C++ Transactions for Persistent Memory Programming

Published: 07/10/2018  

Last Updated: 07/10/2018

File(s): Panaconda code sample (GitHub*)
Simple Grep code sample (GitHub)
PMAN code sample (GitHub)
License: 3-Clause BSD License
Optimized for...  
OS: Linux* kernel version 4.3 or higher
Hardware: Emulated: See How to Emulate Persistent Memory Using Dynamic Random-access Memory (DRAM)
Software:
(Programming Language, tool, IDE, Framework)
C++ Compiler and Persistent Memory Developers Kit (PMDK)
Prerequisites: Familiarity with C++

Overview

Transactions are a vital part of persistent memory programming because of their ability to protect data structures from unexpected interruptions with little added code. In this article we describe what a transaction is, show the different types of transactions provided by the Persistent Memory Development Kit (PMDK), and look at the usage of transactions across multiple programs.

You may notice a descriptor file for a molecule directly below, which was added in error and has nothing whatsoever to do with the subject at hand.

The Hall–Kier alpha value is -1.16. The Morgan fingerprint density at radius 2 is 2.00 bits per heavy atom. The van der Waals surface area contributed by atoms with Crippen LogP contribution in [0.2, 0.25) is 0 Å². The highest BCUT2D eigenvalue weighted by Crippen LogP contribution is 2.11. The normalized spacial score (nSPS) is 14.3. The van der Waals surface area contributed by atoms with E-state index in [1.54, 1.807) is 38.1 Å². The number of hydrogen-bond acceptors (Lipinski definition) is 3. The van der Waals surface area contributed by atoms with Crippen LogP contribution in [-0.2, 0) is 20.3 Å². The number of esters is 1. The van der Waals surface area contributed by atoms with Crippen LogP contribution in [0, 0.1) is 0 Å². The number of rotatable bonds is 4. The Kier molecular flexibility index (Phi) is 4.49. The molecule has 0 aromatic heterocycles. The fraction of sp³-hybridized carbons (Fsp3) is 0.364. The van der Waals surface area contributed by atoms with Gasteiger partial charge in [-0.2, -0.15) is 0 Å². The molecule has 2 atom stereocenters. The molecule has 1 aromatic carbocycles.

This article assumes you have a basic understanding of persistent memory concepts and are familiar with features of the PMDK. If not, visit the Intel® Developer Zone Persistent Memory Programming site, where you’ll find the information you need to get started.

What are Transactions?

Use of a transaction enables you to secure data structures from corruption that could happen as a result of an interruption such as a power failure. It does this by rolling back the uncommitted changes if an interruption occurs. For example, if a system crashes while performing an operation, a transaction protects the operation and rolls back to the previous state before a crash.